Renewable Energy Is Kicking Ass in Colorado

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I’ve got nothing but charts for you today. Sorry about that. But I might as well get them out of my system. Here’s one that Dave Roberts is excited about. It shows the average bid response to a request for new power plants from Colorado’s biggest electricity supplier:
NOTE: I’ve deleted a couple of paragraphs here. See below for explanation.
Roberts points out that the cost of storage is now surprisingly low. For wind plants it adds about $3/MWh to the cost, and for solar it adds about $6. Since storage is necessary for renewables to become reliable baseload generators that can supply electricity 24/7, this is important.
Roberts also points to the sheer scale here. Xcel received 430 bids compared to 55 for a similar request a few years ago. Of those, 350 were for renewable energy, representing over 100 GW of capacity. There are lots of companies working feverishly in the renewable energy sector.
Read the whole thing. One of the things that Roberts is excited about is that these are actual, concrete bids, and they’re considerably less than anyone was projecting a year ago. In the real world, the price of renewable energy is dropping faster than even the most optimistic projections.
UPDATE: Are you ready for a correction? Here we go.
In the Xcel report, the cost of renewables is given in MWh, while the cost of fossil plants is given in kW-mo. In order to compare apples to apples, I converted kilowatts to megawatts (divide by 1000) and months to hours (multiply by 720). That’s technically correct as a matter of units, but after some conversation on this topic I’ve finally figured out why that doesn’t work.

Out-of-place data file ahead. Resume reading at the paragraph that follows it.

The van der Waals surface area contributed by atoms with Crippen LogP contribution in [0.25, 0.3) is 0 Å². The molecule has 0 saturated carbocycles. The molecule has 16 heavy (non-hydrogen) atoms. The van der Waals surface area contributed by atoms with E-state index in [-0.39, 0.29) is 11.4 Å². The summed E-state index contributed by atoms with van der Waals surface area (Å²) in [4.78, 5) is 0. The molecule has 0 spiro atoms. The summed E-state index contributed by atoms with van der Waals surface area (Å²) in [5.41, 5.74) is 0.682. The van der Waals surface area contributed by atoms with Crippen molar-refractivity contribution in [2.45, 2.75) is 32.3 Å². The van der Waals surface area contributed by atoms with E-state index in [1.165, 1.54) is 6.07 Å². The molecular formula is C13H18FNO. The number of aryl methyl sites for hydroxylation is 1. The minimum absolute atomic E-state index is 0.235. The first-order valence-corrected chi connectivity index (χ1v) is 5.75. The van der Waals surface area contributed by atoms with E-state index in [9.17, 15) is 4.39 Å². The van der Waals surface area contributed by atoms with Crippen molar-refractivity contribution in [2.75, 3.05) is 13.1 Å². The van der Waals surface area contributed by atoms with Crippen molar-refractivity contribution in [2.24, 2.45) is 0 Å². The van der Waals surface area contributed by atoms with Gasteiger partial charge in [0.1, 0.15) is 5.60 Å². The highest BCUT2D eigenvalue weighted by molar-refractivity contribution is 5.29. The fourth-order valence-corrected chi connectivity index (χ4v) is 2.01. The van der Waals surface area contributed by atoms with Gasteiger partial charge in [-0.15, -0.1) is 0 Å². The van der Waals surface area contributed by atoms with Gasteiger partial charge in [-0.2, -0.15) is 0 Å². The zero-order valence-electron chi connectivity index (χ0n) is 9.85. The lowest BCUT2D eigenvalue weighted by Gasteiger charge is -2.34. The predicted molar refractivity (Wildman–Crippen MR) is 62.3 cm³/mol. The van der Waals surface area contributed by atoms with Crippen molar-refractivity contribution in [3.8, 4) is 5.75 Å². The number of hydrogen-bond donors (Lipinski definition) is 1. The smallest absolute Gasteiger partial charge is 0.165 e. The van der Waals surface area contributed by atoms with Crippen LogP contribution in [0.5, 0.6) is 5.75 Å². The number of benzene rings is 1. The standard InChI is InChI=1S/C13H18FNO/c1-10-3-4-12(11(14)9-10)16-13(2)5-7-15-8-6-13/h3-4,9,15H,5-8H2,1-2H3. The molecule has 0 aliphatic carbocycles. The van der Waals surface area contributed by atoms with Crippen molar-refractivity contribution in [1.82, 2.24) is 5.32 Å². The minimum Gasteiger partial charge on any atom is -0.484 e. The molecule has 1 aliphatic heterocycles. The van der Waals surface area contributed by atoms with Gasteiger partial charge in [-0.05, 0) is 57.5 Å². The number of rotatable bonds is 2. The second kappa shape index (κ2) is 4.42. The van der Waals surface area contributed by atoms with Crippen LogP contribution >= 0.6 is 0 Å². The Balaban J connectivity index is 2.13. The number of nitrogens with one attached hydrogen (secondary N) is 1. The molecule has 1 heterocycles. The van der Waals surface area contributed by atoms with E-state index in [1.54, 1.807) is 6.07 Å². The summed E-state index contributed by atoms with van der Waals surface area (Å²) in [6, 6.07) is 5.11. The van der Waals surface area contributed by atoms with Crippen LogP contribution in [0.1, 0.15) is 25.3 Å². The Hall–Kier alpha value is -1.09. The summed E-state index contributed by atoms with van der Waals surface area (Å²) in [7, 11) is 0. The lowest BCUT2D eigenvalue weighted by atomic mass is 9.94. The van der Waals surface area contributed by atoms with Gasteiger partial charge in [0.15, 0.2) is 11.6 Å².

It has nothing to do with the arithmetic. The difference is that the cost figure for renewable plants tells you how much the bidder will charge to deliver a certain amount of electricity. For fossil plants, it’s the amount the bidder will charge to build a certain amount of capacity. The cost to actually deliver one MWh of power isn’t provided. For that reason, the cost of renewable and fossil plants really can’t be compared until Xcel provides more information.
I’ve removed a couple of paragraphs that said renewables were still more expensive than fossil plants (that’s not clear yet) and I also modified the chart to remove the cost estimates for fossil plants.